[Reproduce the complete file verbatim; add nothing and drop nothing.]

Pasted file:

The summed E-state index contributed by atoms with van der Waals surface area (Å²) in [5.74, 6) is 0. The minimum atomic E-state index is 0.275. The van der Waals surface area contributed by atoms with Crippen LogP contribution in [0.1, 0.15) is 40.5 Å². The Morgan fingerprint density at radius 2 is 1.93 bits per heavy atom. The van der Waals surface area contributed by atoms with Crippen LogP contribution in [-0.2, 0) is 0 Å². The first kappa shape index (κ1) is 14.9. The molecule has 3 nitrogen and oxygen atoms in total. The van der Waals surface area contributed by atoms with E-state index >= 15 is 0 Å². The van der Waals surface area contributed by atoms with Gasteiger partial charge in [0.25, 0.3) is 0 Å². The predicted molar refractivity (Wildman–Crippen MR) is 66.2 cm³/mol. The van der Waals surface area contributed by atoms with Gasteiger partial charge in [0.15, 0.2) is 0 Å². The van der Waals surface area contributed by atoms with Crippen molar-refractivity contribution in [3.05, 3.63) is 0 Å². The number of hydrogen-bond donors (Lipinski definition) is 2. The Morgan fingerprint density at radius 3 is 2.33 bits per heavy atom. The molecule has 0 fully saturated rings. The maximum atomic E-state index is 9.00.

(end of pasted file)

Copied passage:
The summed E-state index contributed by atoms with van der Waals surface area (Å²) in [5.74, 6) is 0. The minimum atomic E-state index is 0.275. The van der Waals surface area contributed by atoms with Crippen LogP contribution in [0.1, 0.15) is 40.5 Å². The Morgan fingerprint density at radius 2 is 1.93 bits per heavy atom. The van der Waals surface area contributed by atoms with Crippen LogP contribution in [-0.2, 0) is 0 Å². The first kappa shape index (κ1) is 14.9. The molecule has 3 nitrogen and oxygen atoms in total. The van der Waals surface area contributed by atoms with E-state index >= 15 is 0 Å². The van der Waals surface area contributed by atoms with Gasteiger partial charge in [0.25, 0.3) is 0 Å². The predicted molar refractivity (Wildman–Crippen MR) is 66.2 cm³/mol. The van der Waals surface area contributed by atoms with Gasteiger partial charge in [0.15, 0.2) is 0 Å². The van der Waals surface area contributed by atoms with Crippen molar-refractivity contribution in [3.05, 3.63) is 0 Å². The number of hydrogen-bond donors (Lipinski definition) is 2. The Morgan fingerprint density at radius 3 is 2.33 bits per heavy atom. The molecule has 0 fully saturated rings. The maximum atomic E-state index is 9.00.